SOURCE: Taken from an article by Karl Benzio/Stepping Stones/Lighthouse Network
[Recently], we talked about how anger is not necessarily the result of doing something wrong, dysfunctional, or sinful. Jesus and God expressed anger many times, so we know anger can be positive and serve us well.
But we are still left with the important question, “What causes anger?”
We often assume that our anger is caused by situations like a rude driver, an unfair criticism, or a friend’s betrayal. In reality, the answer is “nothing” around us causes anger, even though these situations are usually followed by our own angry reactions. In fact, the angry feeling is actually our own doing. You see the lenses we use to view a situation precipitate the feeling of anger. Nevertheless, we usually blame others for “making” us feel that angry way.
Let me give an example to help clarify.
During a basketball game, if my team scores a last minute, game-winning basket, I am excited. But someone rooting for the other team who experiences the same event may actually be angry or frustrated, or have other negative emotions immediately after the shot goes in. The event, a made shot, doesn’t cause the anger. If it did, everybody experiencing the event would be angry. You see, the difference is the lens you use you we witness or experience each event. That’s what determines your emotional response.
Understanding this key point is so freeing and eye-opening. Anger (or any negative feeling) is a great warning system. Anger lets us know when something is not going right or when potential danger exists. If I were in the jungle and saw a tiger, I would get angry, sad, worried, and frightened. That’s an example of a good warning system letting me know I’m not safe, and it pushes me to action. Without negative feelings I would probably walk along merrily and be devoured by the tiger.
When someone insults us or treats us badly, we should get angry. That lets us know a problem exists in the relationship and needs to be addressed. Hopefully, we look at our options and choose appropriate options as we respond. God has given us free will to control our feelings, thoughts, and actions. Will we choose unkind words and find a way to “get even”? Or will we problem-solve and forgive? It’s our choice. Despite our backgrounds or the current circumstances, we are responsible for our own behaviors. We can’t blame them on our emotions.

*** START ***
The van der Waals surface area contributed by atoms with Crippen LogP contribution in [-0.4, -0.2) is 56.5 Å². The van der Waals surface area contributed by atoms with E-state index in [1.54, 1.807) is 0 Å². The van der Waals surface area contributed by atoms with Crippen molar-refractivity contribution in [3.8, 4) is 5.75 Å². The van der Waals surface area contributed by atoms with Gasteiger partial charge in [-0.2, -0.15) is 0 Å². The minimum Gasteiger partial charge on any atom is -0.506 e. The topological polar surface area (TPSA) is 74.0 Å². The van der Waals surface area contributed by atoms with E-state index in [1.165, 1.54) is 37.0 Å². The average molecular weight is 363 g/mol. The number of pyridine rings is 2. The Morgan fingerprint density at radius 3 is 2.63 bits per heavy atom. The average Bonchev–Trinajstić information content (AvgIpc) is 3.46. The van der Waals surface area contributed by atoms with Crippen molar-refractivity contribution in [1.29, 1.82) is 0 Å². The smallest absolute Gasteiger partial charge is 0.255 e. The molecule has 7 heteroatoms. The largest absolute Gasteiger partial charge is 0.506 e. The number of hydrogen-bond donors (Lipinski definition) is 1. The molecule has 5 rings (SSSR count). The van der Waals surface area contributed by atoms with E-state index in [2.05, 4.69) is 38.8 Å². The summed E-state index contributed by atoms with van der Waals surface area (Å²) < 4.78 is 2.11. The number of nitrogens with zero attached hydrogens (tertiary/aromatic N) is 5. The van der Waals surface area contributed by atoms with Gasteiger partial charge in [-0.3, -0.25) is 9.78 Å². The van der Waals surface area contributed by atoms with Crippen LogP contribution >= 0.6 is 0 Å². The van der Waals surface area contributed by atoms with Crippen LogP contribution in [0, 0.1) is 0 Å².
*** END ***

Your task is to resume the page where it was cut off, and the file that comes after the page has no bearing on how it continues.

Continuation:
Unfortunately, we often let anger rule us. It becomes the main influence on our decision-making. Anger serves us well as a warning system. However, anger is a very poor master. None of us express our feelings appropriately all the time. However, the Bible tells us, For I can do everything with the help of Christ who gives me the strength I need. Philippians 4:13.
Today, notice when you feel angry and STOP!
Then thank God for a great warning system. Then look past the anger to the actual problem the anger warned you about and address it. If you do not, your warning system (anger) will keep on alerting you until the problem is resolved. Let Jesus help make anger your servant instead of your master. Follow His attitude, actions, and teachings. Whether you use you anger to function better or you let it ruin you is your decision, so choose well.
Dear Father God, thank You so much for my anger, and all my negative feelings. It is awesome to know You gave me a warning system that alerts me to problems and danger. When I get angry, help me to choose the Godly response … the one that is pleasing to You. Teach me to control my anger, to have patience, to problem-solve, and to forgive. Thanks for Your soothing Spirit when I feel angry and show me how to access it easily. Help me to follow You when I feel this pain. I pray this and all prayers in the name of the One who teaches me how to handle all things well, Jesus Christ; and all God’s children say – AMEN!
Sensible people control their temper; they earn respect by overlooking wrongs. Proverbs 19:11